Israeli Defence Minister Benny Gantz paid a visit to the Depth Corps – the Israel Defence Force (IDF) command charged with carrying out operations far beyond Israel’s borders and deep inside enemy territory in wartime.
The visit took place Sunday, and saw Gantz meeting with Depth Corps commander Itai Veruv and IDF Chief of Staff Aviv Kohavi.
“During the visit, the defence minister was shown changes that were made to the Corps since he decided to create it as chief of staff, the Corps’ operational plans, and the readiness of the different units that would carry them out,” his office said in a statement quoted by The Times of Israel.
Gantz reportedly “thanked the soldiers and commanders of the Corps and the units that operate under it for their activities and their preparedness to give a response to a variety of new and challenging operational scenarios that face the State of Israel and the IDF.”
In its reporting on the trip, the newspaper characterised the visit as a “veiled threat” to Iran, presumably over Tehran's alleged nuclear ambitions.
Gantz reactivated the Depth Corps in 2011 while serving as Israel’s defence minister. Before then, the command operated in the 1980s before being subordinated to the IDF’s Southern Command in 1986. The command was reactivated amid IDF concerns about Iran. Its planners were also reportedly tasked with accounting for lessons learned by the military during the 2006 war in Lebanon, which saw Hezbollah militia units fighting the IDF into a stalemate before a ceasefire was signed.
Depth Corps’ mission includes planning and carrying out strategic military operations deep inside enemy territory, including in countries bordering Israel, as well as countries further away, such as Iran, plus monitoring and preparing for ballistic missile attacks.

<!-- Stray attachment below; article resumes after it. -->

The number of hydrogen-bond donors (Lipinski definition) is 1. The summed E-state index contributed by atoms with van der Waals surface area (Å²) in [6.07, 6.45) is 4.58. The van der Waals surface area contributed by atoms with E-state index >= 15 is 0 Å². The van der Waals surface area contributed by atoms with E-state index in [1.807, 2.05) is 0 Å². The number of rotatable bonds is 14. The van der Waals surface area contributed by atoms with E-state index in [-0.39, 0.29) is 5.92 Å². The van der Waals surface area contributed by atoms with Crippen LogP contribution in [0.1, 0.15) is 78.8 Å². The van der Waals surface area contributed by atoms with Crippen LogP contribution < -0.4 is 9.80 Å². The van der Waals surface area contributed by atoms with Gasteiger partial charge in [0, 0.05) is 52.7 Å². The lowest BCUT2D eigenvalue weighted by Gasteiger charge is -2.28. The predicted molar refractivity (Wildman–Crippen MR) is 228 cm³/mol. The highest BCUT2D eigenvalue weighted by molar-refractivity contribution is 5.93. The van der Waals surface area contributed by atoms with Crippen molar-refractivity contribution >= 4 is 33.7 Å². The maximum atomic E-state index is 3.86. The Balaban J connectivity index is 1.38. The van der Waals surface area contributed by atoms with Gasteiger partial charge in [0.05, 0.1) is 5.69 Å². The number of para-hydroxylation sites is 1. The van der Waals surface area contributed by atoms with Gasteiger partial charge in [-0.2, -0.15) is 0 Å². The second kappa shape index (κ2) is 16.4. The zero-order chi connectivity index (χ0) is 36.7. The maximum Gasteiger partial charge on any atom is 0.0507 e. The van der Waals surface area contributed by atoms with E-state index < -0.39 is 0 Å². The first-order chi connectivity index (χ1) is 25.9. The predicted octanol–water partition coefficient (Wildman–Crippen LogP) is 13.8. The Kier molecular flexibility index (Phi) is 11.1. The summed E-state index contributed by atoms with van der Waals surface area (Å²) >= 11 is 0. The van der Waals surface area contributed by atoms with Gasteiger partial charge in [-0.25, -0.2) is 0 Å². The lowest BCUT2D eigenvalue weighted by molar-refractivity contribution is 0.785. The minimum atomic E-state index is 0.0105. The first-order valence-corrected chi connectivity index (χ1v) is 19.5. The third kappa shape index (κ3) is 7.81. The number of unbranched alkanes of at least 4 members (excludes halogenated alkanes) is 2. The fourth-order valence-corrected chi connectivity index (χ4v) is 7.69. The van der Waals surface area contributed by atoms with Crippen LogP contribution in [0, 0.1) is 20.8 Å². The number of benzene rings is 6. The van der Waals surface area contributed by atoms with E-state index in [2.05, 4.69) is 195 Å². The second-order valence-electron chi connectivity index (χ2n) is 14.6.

Spat Over Secrecy
Gantz got into a spat with Kohavi earlier this week after the chief of staff claimed that Iran was possibly just “weeks” away from building a nuclear bomb, blasted the Biden administration for its plans to return to the Iran nuclear deal, and promised to work on contingencies to ‘counter’ the threat. Gantz responded on Wednesday, accusing Kohavi of being indiscrete and saying that “red lines are drawn in closed rooms.”
Israeli officials have spent the better part of the last decade claiming that Iran was “weeks” or “months” away from building a nuclear bomb. In 2012, Prime Minister Benjamin Netanyahu warned that the Islamic Republic was just six or seven months from building the bomb, and urged then President Barack Obama to “place that red line before them now, before it’s too late.” The same year, he appeared at the United Nations General Assembly with a poster board with a diagram of a giant cartoon bomb on it, again claiming that Tehran was just “weeks” away from building a nuke.
Three years later, in 2015, Iran, the United States, Russia, China, Britain, France, Germany, and the European Union signed the Joint Comprehensive Plan of Action nuclear agreement, which promised Tehran sanctions relief in exchange for restrictions on the country’s nuclear energy programme. The Trump administration pulled out of the agreement in 2018 following intense lobbying by Israel. Hopes that Trump’s successor, Joe Biden, would quickly rejoin the agreement have been dashed amid disagreement between Tehran and Washington on which side should be the first to “show goodwill.”